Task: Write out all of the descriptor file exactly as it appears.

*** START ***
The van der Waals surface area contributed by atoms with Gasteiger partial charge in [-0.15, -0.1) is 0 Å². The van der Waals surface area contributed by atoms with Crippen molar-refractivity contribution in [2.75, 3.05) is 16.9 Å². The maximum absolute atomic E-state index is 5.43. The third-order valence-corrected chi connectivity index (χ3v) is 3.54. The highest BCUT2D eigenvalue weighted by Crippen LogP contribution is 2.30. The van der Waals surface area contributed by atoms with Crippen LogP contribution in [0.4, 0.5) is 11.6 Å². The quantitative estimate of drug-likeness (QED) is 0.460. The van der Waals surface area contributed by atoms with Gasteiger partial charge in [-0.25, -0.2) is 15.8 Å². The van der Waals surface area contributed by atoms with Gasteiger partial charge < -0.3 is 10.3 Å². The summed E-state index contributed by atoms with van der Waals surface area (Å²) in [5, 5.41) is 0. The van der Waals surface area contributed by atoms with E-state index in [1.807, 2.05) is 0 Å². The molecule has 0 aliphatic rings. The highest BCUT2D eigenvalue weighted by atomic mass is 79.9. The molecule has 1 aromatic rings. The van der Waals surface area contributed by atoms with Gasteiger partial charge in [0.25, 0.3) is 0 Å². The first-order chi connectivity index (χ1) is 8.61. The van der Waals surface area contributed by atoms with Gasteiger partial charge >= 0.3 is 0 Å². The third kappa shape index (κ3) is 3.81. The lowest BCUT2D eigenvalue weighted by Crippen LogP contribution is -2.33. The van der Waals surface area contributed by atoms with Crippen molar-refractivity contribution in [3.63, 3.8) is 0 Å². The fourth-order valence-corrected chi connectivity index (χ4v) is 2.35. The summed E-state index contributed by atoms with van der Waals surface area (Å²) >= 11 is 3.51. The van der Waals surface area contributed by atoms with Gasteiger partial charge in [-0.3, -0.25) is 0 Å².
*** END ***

The van der Waals surface area contributed by atoms with Gasteiger partial charge in [-0.15, -0.1) is 0 Å². The van der Waals surface area contributed by atoms with Crippen molar-refractivity contribution in [2.75, 3.05) is 16.9 Å². The maximum absolute atomic E-state index is 5.43. The third-order valence-corrected chi connectivity index (χ3v) is 3.54. The highest BCUT2D eigenvalue weighted by Crippen LogP contribution is 2.30. The van der Waals surface area contributed by atoms with Crippen LogP contribution in [0.4, 0.5) is 11.6 Å². The quantitative estimate of drug-likeness (QED) is 0.460. The van der Waals surface area contributed by atoms with Gasteiger partial charge in [-0.25, -0.2) is 15.8 Å². The van der Waals surface area contributed by atoms with Gasteiger partial charge < -0.3 is 10.3 Å². The summed E-state index contributed by atoms with van der Waals surface area (Å²) in [5, 5.41) is 0. The van der Waals surface area contributed by atoms with E-state index in [1.807, 2.05) is 0 Å². The molecule has 0 aliphatic rings. The highest BCUT2D eigenvalue weighted by atomic mass is 79.9. The molecule has 1 aromatic rings. The van der Waals surface area contributed by atoms with Gasteiger partial charge in [0.25, 0.3) is 0 Å². The first-order chi connectivity index (χ1) is 8.61. The van der Waals surface area contributed by atoms with Gasteiger partial charge >= 0.3 is 0 Å². The third kappa shape index (κ3) is 3.81. The lowest BCUT2D eigenvalue weighted by Crippen LogP contribution is -2.33. The van der Waals surface area contributed by atoms with Crippen molar-refractivity contribution in [3.63, 3.8) is 0 Å². The fourth-order valence-corrected chi connectivity index (χ4v) is 2.35. The summed E-state index contributed by atoms with van der Waals surface area (Å²) >= 11 is 3.51. The van der Waals surface area contributed by atoms with Gasteiger partial charge in [-0.3, -0.25) is 0 Å².